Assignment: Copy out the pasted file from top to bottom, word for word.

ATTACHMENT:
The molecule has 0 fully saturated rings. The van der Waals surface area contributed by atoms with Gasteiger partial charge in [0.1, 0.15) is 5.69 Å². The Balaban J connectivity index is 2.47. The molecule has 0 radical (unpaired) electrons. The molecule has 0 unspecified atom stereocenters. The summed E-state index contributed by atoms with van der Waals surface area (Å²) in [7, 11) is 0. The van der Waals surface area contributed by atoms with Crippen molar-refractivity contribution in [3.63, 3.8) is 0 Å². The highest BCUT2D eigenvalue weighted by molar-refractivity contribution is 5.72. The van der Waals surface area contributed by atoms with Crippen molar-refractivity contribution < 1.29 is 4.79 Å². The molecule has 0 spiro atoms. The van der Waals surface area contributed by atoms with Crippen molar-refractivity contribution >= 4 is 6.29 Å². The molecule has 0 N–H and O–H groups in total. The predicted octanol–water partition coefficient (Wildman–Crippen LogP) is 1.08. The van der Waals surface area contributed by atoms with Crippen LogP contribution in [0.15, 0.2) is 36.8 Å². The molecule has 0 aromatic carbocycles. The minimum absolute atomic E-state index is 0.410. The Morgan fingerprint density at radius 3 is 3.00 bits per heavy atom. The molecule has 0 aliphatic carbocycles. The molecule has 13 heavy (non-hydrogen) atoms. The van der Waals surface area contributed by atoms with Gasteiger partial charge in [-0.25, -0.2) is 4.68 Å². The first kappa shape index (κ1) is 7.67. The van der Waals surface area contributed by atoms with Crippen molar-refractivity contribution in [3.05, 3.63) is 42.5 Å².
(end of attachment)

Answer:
The molecule has 0 fully saturated rings. The van der Waals surface area contributed by atoms with Gasteiger partial charge in [0.1, 0.15) is 5.69 Å². The Balaban J connectivity index is 2.47. The molecule has 0 radical (unpaired) electrons. The molecule has 0 unspecified atom stereocenters. The summed E-state index contributed by atoms with van der Waals surface area (Å²) in [7, 11) is 0. The van der Waals surface area contributed by atoms with Crippen molar-refractivity contribution in [3.63, 3.8) is 0 Å². The highest BCUT2D eigenvalue weighted by molar-refractivity contribution is 5.72. The van der Waals surface area contributed by atoms with Crippen molar-refractivity contribution < 1.29 is 4.79 Å². The molecule has 0 spiro atoms. The van der Waals surface area contributed by atoms with Crippen molar-refractivity contribution >= 4 is 6.29 Å². The molecule has 0 N–H and O–H groups in total. The predicted octanol–water partition coefficient (Wildman–Crippen LogP) is 1.08. The van der Waals surface area contributed by atoms with Crippen LogP contribution in [0.15, 0.2) is 36.8 Å². The molecule has 0 aromatic carbocycles. The minimum absolute atomic E-state index is 0.410. The Morgan fingerprint density at radius 3 is 3.00 bits per heavy atom. The molecule has 0 aliphatic carbocycles. The molecule has 13 heavy (non-hydrogen) atoms. The van der Waals surface area contributed by atoms with Gasteiger partial charge in [-0.25, -0.2) is 4.68 Å². The first kappa shape index (κ1) is 7.67. The van der Waals surface area contributed by atoms with Crippen molar-refractivity contribution in [3.05, 3.63) is 42.5 Å².